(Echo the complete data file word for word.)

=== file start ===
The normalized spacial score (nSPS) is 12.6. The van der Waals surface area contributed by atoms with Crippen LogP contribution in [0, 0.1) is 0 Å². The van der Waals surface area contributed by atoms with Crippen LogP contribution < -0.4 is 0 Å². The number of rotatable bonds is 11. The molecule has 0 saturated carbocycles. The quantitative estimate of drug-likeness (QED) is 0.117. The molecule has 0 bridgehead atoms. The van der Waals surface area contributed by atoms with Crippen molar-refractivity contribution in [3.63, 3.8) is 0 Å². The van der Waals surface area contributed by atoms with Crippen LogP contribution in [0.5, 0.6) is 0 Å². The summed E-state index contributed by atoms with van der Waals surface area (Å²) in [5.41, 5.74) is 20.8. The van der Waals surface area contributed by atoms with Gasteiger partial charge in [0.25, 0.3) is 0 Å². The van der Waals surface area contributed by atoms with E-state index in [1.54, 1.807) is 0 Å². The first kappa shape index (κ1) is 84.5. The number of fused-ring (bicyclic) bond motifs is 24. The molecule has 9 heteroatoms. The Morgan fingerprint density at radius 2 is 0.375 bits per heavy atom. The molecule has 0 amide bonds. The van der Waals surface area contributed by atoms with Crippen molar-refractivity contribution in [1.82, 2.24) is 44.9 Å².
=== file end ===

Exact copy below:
The normalized spacial score (nSPS) is 12.6. The van der Waals surface area contributed by atoms with Crippen LogP contribution in [0, 0.1) is 0 Å². The van der Waals surface area contributed by atoms with Crippen LogP contribution < -0.4 is 0 Å². The number of rotatable bonds is 11. The molecule has 0 saturated carbocycles. The quantitative estimate of drug-likeness (QED) is 0.117. The molecule has 0 bridgehead atoms. The van der Waals surface area contributed by atoms with Crippen molar-refractivity contribution in [3.63, 3.8) is 0 Å². The van der Waals surface area contributed by atoms with Crippen LogP contribution in [0.5, 0.6) is 0 Å². The summed E-state index contributed by atoms with van der Waals surface area (Å²) in [5.41, 5.74) is 20.8. The van der Waals surface area contributed by atoms with Gasteiger partial charge in [0.25, 0.3) is 0 Å². The van der Waals surface area contributed by atoms with E-state index in [1.54, 1.807) is 0 Å². The first kappa shape index (κ1) is 84.5. The number of fused-ring (bicyclic) bond motifs is 24. The molecule has 9 heteroatoms. The Morgan fingerprint density at radius 2 is 0.375 bits per heavy atom. The molecule has 0 amide bonds. The van der Waals surface area contributed by atoms with Crippen molar-refractivity contribution in [1.82, 2.24) is 44.9 Å².